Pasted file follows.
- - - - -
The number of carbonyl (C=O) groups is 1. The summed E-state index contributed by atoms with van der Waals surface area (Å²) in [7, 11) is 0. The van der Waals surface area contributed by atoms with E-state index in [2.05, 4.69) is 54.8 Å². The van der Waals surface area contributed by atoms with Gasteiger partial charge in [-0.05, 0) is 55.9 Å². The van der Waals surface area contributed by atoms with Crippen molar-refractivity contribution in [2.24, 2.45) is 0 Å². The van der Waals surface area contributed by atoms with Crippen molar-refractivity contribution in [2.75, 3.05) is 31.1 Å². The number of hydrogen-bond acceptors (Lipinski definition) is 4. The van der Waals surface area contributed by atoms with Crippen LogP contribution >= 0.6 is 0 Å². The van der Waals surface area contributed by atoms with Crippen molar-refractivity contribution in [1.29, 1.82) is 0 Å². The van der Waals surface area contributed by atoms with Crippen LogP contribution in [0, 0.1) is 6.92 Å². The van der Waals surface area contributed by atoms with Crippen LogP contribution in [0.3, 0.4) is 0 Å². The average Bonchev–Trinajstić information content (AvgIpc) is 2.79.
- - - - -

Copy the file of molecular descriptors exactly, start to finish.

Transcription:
The number of carbonyl (C=O) groups is 1. The summed E-state index contributed by atoms with van der Waals surface area (Å²) in [7, 11) is 0. The van der Waals surface area contributed by atoms with E-state index in [2.05, 4.69) is 54.8 Å². The van der Waals surface area contributed by atoms with Gasteiger partial charge in [-0.05, 0) is 55.9 Å². The van der Waals surface area contributed by atoms with Crippen molar-refractivity contribution in [2.24, 2.45) is 0 Å². The van der Waals surface area contributed by atoms with Crippen molar-refractivity contribution in [2.75, 3.05) is 31.1 Å². The number of hydrogen-bond acceptors (Lipinski definition) is 4. The van der Waals surface area contributed by atoms with Crippen LogP contribution >= 0.6 is 0 Å². The van der Waals surface area contributed by atoms with Crippen molar-refractivity contribution in [1.29, 1.82) is 0 Å². The van der Waals surface area contributed by atoms with Crippen LogP contribution in [0, 0.1) is 6.92 Å². The van der Waals surface area contributed by atoms with Crippen LogP contribution in [0.3, 0.4) is 0 Å². The average Bonchev–Trinajstić information content (AvgIpc) is 2.79.